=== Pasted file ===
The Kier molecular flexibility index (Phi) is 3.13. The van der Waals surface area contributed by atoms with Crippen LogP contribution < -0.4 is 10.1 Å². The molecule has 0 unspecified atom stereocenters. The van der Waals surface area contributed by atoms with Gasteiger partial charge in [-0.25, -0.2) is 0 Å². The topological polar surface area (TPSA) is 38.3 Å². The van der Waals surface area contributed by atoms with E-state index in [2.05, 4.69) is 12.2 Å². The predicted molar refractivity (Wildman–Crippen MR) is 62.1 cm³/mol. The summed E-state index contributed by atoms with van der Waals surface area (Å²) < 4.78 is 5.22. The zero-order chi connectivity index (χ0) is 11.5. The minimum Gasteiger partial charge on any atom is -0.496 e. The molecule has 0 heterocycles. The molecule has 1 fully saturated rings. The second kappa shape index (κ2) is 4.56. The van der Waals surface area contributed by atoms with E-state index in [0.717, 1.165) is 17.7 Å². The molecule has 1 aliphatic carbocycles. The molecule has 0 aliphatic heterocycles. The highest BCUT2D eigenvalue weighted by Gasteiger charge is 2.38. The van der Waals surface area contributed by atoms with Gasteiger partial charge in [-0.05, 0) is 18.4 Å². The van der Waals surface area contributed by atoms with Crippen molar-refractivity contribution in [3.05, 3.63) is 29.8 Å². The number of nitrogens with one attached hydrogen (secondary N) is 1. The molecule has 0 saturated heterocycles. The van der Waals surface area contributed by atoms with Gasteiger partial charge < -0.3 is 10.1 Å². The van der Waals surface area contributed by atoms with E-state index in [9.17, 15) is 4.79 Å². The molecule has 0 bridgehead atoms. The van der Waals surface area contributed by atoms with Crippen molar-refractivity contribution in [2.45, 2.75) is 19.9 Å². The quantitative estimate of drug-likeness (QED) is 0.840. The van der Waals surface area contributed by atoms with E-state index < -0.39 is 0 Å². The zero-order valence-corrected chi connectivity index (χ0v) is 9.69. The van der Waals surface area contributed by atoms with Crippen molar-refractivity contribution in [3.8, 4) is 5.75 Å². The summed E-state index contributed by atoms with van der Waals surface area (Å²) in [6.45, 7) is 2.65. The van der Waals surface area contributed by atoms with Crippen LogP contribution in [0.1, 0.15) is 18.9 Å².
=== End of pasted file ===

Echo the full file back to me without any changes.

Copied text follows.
The Kier molecular flexibility index (Phi) is 3.13. The van der Waals surface area contributed by atoms with Crippen LogP contribution < -0.4 is 10.1 Å². The molecule has 0 unspecified atom stereocenters. The van der Waals surface area contributed by atoms with Gasteiger partial charge in [-0.25, -0.2) is 0 Å². The topological polar surface area (TPSA) is 38.3 Å². The van der Waals surface area contributed by atoms with E-state index in [2.05, 4.69) is 12.2 Å². The predicted molar refractivity (Wildman–Crippen MR) is 62.1 cm³/mol. The summed E-state index contributed by atoms with van der Waals surface area (Å²) < 4.78 is 5.22. The zero-order chi connectivity index (χ0) is 11.5. The minimum Gasteiger partial charge on any atom is -0.496 e. The molecule has 0 heterocycles. The molecule has 1 fully saturated rings. The second kappa shape index (κ2) is 4.56. The van der Waals surface area contributed by atoms with E-state index in [0.717, 1.165) is 17.7 Å². The molecule has 1 aliphatic carbocycles. The molecule has 0 aliphatic heterocycles. The highest BCUT2D eigenvalue weighted by Gasteiger charge is 2.38. The van der Waals surface area contributed by atoms with Gasteiger partial charge in [-0.05, 0) is 18.4 Å². The van der Waals surface area contributed by atoms with Crippen molar-refractivity contribution in [3.05, 3.63) is 29.8 Å². The number of nitrogens with one attached hydrogen (secondary N) is 1. The molecule has 0 saturated heterocycles. The van der Waals surface area contributed by atoms with Gasteiger partial charge < -0.3 is 10.1 Å². The van der Waals surface area contributed by atoms with E-state index in [9.17, 15) is 4.79 Å². The molecule has 0 bridgehead atoms. The van der Waals surface area contributed by atoms with Crippen molar-refractivity contribution in [2.45, 2.75) is 19.9 Å². The quantitative estimate of drug-likeness (QED) is 0.840. The van der Waals surface area contributed by atoms with E-state index < -0.39 is 0 Å². The zero-order valence-corrected chi connectivity index (χ0v) is 9.69. The van der Waals surface area contributed by atoms with Crippen molar-refractivity contribution in [3.8, 4) is 5.75 Å². The summed E-state index contributed by atoms with van der Waals surface area (Å²) in [6.45, 7) is 2.65. The van der Waals surface area contributed by atoms with Crippen LogP contribution in [0.1, 0.15) is 18.9 Å².